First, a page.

More Coal Plants Than Scheduled to Be Retired, EIA Predicts

Competition and costly new environmental regulations will push more plants offline, the Energy Information Administration says.

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The EIA predicts that more coal plants will be retired as a result of costly new environmental regulations.

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More coal-fired plants will be shut down in the next two years than previously scheduled, the Energy Information Administration predicted on its website Friday.

Low natural gas prices, slow growth in energy demand and expected costs stemming from air-quality standards are leading to the planned retirements, the EIA said.

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“A large percentage of the total retirements that are going to occur are already planned and scheduled by electric companies, but there are still some to come that look likely given the cost of complying with MATS, as well as the competition between natural gas and coal,” says agency statistician M. Tyson Brown, referring to new Mercury and Air Toxics Standards, which will require many existing plants to invest in expensive equipment to reduce their emissions.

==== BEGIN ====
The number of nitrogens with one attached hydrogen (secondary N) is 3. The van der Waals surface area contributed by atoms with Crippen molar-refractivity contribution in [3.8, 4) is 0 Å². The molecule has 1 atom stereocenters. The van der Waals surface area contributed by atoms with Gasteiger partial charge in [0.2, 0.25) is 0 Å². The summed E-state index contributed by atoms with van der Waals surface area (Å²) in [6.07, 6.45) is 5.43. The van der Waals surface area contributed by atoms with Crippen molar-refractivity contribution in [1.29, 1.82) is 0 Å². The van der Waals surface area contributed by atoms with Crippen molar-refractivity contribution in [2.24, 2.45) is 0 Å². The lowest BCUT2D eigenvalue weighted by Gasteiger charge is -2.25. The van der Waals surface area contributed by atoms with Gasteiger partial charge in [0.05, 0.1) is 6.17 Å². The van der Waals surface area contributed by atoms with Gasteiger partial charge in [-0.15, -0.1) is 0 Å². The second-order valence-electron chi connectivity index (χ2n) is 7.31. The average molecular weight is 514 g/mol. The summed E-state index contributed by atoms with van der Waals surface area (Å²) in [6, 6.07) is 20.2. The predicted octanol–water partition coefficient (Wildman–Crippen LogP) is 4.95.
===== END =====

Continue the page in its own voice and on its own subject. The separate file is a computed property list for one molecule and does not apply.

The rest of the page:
“They’ve already planned to retire a certain amount. We think, actually in the annual energy outlook, that a bit more will retire,” Tyson says.

About 60 gigawatts of capacity now are expected to go offline by 2040, the EIA projected, with 90 percent of that amount shutting down within the next two years, just after the new pollution regulations take effect.

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The American Coalition for Clean Coal Electricity, which has opposed the White House's efforts to tighten regulations on coal plants, criticized the projection. 

“This administration is focused on removing coal from the energy mix despite the fact we will see much higher energy costs and an unreliable grid," spokeswoman Laura Sheehan writes in an email.